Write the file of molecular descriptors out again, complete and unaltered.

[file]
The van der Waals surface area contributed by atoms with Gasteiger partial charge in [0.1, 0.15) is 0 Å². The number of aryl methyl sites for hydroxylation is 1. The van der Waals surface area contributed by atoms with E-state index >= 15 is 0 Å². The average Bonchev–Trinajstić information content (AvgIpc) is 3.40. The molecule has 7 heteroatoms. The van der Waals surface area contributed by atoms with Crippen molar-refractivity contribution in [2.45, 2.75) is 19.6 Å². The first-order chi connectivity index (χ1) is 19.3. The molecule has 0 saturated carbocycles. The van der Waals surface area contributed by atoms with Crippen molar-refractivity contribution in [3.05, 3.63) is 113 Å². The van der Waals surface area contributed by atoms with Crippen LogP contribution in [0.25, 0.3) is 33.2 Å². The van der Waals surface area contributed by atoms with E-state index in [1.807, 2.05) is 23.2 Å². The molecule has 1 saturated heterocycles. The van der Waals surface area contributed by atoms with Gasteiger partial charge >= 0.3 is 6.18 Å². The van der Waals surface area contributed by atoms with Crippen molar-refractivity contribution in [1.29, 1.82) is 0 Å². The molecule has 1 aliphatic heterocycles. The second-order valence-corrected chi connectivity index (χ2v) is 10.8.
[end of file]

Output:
The van der Waals surface area contributed by atoms with Gasteiger partial charge in [0.1, 0.15) is 0 Å². The number of aryl methyl sites for hydroxylation is 1. The van der Waals surface area contributed by atoms with E-state index >= 15 is 0 Å². The average Bonchev–Trinajstić information content (AvgIpc) is 3.40. The molecule has 7 heteroatoms. The van der Waals surface area contributed by atoms with Crippen molar-refractivity contribution in [2.45, 2.75) is 19.6 Å². The first-order chi connectivity index (χ1) is 19.3. The molecule has 0 saturated carbocycles. The van der Waals surface area contributed by atoms with Crippen molar-refractivity contribution in [3.05, 3.63) is 113 Å². The van der Waals surface area contributed by atoms with Crippen LogP contribution in [0.25, 0.3) is 33.2 Å². The van der Waals surface area contributed by atoms with E-state index in [1.807, 2.05) is 23.2 Å². The molecule has 1 saturated heterocycles. The van der Waals surface area contributed by atoms with Gasteiger partial charge >= 0.3 is 6.18 Å². The van der Waals surface area contributed by atoms with Crippen molar-refractivity contribution in [1.29, 1.82) is 0 Å². The molecule has 1 aliphatic heterocycles. The second-order valence-corrected chi connectivity index (χ2v) is 10.8.